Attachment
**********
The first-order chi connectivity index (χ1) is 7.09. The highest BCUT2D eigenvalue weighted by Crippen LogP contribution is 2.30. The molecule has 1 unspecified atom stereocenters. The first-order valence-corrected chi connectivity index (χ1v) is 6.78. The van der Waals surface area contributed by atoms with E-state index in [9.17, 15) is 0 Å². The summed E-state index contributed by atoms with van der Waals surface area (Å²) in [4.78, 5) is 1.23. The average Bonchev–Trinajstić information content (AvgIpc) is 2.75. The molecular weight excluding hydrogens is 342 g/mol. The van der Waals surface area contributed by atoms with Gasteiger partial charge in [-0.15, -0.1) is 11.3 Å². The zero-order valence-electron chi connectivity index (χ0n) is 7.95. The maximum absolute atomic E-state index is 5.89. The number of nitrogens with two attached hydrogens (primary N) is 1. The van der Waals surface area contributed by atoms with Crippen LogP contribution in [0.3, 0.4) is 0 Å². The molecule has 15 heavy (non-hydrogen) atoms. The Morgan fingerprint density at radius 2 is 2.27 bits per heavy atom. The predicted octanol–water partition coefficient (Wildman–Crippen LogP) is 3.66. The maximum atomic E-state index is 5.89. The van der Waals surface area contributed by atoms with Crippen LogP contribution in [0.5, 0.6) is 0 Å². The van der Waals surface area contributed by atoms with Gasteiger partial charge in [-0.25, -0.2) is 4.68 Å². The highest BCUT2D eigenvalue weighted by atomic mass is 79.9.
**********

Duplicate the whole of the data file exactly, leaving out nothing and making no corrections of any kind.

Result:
The first-order chi connectivity index (χ1) is 7.09. The highest BCUT2D eigenvalue weighted by Crippen LogP contribution is 2.30. The molecule has 1 unspecified atom stereocenters. The first-order valence-corrected chi connectivity index (χ1v) is 6.78. The van der Waals surface area contributed by atoms with E-state index in [9.17, 15) is 0 Å². The summed E-state index contributed by atoms with van der Waals surface area (Å²) in [4.78, 5) is 1.23. The average Bonchev–Trinajstić information content (AvgIpc) is 2.75. The molecular weight excluding hydrogens is 342 g/mol. The van der Waals surface area contributed by atoms with Gasteiger partial charge in [-0.15, -0.1) is 11.3 Å². The zero-order valence-electron chi connectivity index (χ0n) is 7.95. The maximum absolute atomic E-state index is 5.89. The number of nitrogens with two attached hydrogens (primary N) is 1. The van der Waals surface area contributed by atoms with Crippen LogP contribution in [0.3, 0.4) is 0 Å². The molecule has 15 heavy (non-hydrogen) atoms. The Morgan fingerprint density at radius 2 is 2.27 bits per heavy atom. The predicted octanol–water partition coefficient (Wildman–Crippen LogP) is 3.66. The maximum atomic E-state index is 5.89. The van der Waals surface area contributed by atoms with Crippen LogP contribution in [0.5, 0.6) is 0 Å². The van der Waals surface area contributed by atoms with Gasteiger partial charge in [-0.25, -0.2) is 4.68 Å². The highest BCUT2D eigenvalue weighted by atomic mass is 79.9.